• on more flights

compared to redeeming an award using one of the other three tables.

Qatar A350 Business Class
With an extensive network and modern product on its A350, A380 and 787 aircraft, you might aim to include a Qatar Airways Business Class flight as part of your trip

Why does a Qantas oneworld RTW redemption represent good value?

A RTW itinerary booked as a oneworld Classic Flight Reward is one of the best ways to maximise the value of your Qantas Points.

The RTW ticket allows you to explore the world and stopover in up to five cities over a 12-month period, provided there is award availability and the total distance is kept under 35,000 miles.

oneworld logo

If you bought a RTW ticket with cash, retail fares usually start from $3,000 in Economy, $11,000 in Business and upwards of $20,000 in First. We know that RTW Business Class itineraries are very popular with couples and with this guide, some of our readers have saved between $20,000-$35,000 in out-of-pocket costs.

With this award, you can choose from over 1,000 destinations in more than 150 countries covered by the oneworld alliance:

  • American Airlines
  • British Airways
  • Cathay Pacific
  • Finnair
  • Iberia
  • Japan Airlines
  • LATAM (leaving the alliance on 1 May 2020)
  • Malaysia Airlines
  • Qantas
  • Qatar Airways
  • Royal Jordanian
  • S7 Airlines
  • Sri Lankan Airlines

Emirates is not part of the oneworld alliance and, therefore, cannot be included in this itinerary.

Emirates A380 Business Class
Although its a great airline to fly, you cannot include Emirates flights in this award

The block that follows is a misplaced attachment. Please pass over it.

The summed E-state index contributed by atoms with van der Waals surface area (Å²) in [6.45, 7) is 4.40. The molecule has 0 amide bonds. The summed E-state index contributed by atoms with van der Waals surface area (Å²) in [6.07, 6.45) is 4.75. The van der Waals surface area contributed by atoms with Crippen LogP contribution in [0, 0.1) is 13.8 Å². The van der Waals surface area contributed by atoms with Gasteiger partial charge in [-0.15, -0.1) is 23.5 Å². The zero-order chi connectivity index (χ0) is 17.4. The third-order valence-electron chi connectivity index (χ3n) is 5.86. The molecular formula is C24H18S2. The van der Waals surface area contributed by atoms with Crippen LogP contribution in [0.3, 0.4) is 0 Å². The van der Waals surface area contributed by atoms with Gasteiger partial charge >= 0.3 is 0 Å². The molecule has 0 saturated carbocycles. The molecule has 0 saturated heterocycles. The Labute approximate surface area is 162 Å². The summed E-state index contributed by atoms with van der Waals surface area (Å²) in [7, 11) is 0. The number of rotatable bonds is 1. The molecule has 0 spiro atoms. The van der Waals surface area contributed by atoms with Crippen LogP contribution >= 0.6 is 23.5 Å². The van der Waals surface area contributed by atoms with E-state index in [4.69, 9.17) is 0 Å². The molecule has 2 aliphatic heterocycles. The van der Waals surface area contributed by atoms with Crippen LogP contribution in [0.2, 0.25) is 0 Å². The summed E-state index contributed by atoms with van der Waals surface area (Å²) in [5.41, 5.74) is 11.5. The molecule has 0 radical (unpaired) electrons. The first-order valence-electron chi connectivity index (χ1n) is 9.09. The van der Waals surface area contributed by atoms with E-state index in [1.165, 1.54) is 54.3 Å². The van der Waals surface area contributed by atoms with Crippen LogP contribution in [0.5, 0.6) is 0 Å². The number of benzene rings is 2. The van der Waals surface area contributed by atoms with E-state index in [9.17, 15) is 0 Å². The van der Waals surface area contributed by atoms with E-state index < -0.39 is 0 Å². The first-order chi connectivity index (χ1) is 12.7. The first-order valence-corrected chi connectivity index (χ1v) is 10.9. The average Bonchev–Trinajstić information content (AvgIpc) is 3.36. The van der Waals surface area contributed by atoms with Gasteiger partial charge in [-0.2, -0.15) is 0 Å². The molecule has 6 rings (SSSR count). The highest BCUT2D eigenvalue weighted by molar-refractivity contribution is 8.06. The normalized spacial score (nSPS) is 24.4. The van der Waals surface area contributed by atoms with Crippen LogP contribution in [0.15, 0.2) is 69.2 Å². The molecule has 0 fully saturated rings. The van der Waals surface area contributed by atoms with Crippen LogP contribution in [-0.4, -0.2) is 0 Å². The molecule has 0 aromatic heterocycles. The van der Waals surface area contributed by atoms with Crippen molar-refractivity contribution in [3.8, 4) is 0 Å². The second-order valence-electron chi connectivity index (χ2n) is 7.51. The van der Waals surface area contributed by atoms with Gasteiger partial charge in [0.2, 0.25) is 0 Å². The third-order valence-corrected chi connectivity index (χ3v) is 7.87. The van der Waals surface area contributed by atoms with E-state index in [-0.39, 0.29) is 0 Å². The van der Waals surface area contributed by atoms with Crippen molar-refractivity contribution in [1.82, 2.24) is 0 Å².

Note that Alaska Airlines is joining the oneworld alliance in mid-2021, meaning you’ll be able to include their flights soon.

Comparing the different long-haul Qantas Point redemption options

If you analyse the table below, you can see that tacking on a significant amount of extra flying comes with only minimal additional points cost.

Until 17 September 2019

CabinMelbourne to London return on Qantas or EmiratesMelbourne to London return on Qatar Airwaysoneworld Classic Flight Reward
Premium Economy192,000225,000210,000
Business Class256,000278,000280,000
First Class384,000406,000420,000
Miles travelled21,00721,007Up to 35,000

From 18 September 2019

CabinMelbourne to London return on Qantas or EmiratesMelbourne to London return on Qatar Airwaysoneworld Classic Flight Reward
Premium Economy216,800249,600249,600
Business Class289,200318,000318,000
First Class433,800455,000455,000
Miles travelled21,00721,007Up to 35,000

Say you want to fly return to Europe on Qantas or Emirates (which is a preferred partner). You’ll be up for 256,000-289,200 points in Business Class or 384,000-433,800 in First, plus taxes and fees of $500-1000.

Or you could fly one of their non-preferred oneworld partners like Qatar Airways, Cathay Pacific or British Airways for 278,000-318,000 points in Business or 406,000-455,000 in First.

By comparison, you could fly almost double the distance (up to 35,000 miles) and have stopovers in five cities for the same price as flying on the latter combination of airlines (Qatar Airways, etc).

Just note that not all oneworld carriers operate a Premium Economy cabin, so you’ll want to target British Airways, Cathay Pacific and Qantas flights—other flights would be in Economy.

Example 1: 32,000 miles in Business Class for 280,000-318,000 Qantas Points

The following basic Business Class itinerary totals 26,000 miles flown, well within the 35,000-mile maximum:

  1. Sydney to Johannesburg with Qantas
  2. Johannesburg to London with British Airways
  3. London to New York with American Airlines or British Airways
  4. New York to Hong Kong with Cathay Pacific
  5. Hong Kong to Sydney with Qantas or Cathay Pacific
Flight sample route1